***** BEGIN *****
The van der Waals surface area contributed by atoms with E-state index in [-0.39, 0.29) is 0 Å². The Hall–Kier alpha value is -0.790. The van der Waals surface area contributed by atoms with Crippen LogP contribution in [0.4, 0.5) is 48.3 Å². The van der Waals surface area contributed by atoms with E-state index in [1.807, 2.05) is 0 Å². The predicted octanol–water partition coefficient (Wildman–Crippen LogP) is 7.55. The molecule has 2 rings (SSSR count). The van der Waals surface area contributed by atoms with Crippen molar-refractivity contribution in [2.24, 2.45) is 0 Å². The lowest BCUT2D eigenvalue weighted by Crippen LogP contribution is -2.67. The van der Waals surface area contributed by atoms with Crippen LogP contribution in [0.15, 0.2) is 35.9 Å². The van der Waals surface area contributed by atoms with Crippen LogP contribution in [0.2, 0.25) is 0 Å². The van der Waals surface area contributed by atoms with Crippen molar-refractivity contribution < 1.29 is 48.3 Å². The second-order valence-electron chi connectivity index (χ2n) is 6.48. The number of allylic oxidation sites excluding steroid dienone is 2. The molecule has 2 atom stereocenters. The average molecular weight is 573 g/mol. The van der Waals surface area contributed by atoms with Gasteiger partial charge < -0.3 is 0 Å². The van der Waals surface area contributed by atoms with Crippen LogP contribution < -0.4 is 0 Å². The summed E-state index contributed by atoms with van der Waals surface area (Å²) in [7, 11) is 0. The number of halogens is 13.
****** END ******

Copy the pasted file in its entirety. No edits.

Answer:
The van der Waals surface area contributed by atoms with E-state index in [-0.39, 0.29) is 0 Å². The Hall–Kier alpha value is -0.790. The van der Waals surface area contributed by atoms with Crippen LogP contribution in [0.4, 0.5) is 48.3 Å². The van der Waals surface area contributed by atoms with E-state index in [1.807, 2.05) is 0 Å². The predicted octanol–water partition coefficient (Wildman–Crippen LogP) is 7.55. The molecule has 2 rings (SSSR count). The van der Waals surface area contributed by atoms with Crippen molar-refractivity contribution in [2.24, 2.45) is 0 Å². The lowest BCUT2D eigenvalue weighted by Crippen LogP contribution is -2.67. The van der Waals surface area contributed by atoms with Crippen LogP contribution in [0.15, 0.2) is 35.9 Å². The van der Waals surface area contributed by atoms with Crippen LogP contribution in [0.2, 0.25) is 0 Å². The van der Waals surface area contributed by atoms with Crippen molar-refractivity contribution < 1.29 is 48.3 Å². The second-order valence-electron chi connectivity index (χ2n) is 6.48. The number of allylic oxidation sites excluding steroid dienone is 2. The molecule has 2 atom stereocenters. The average molecular weight is 573 g/mol. The van der Waals surface area contributed by atoms with Gasteiger partial charge < -0.3 is 0 Å². The van der Waals surface area contributed by atoms with Crippen LogP contribution < -0.4 is 0 Å². The summed E-state index contributed by atoms with van der Waals surface area (Å²) in [7, 11) is 0. The number of halogens is 13.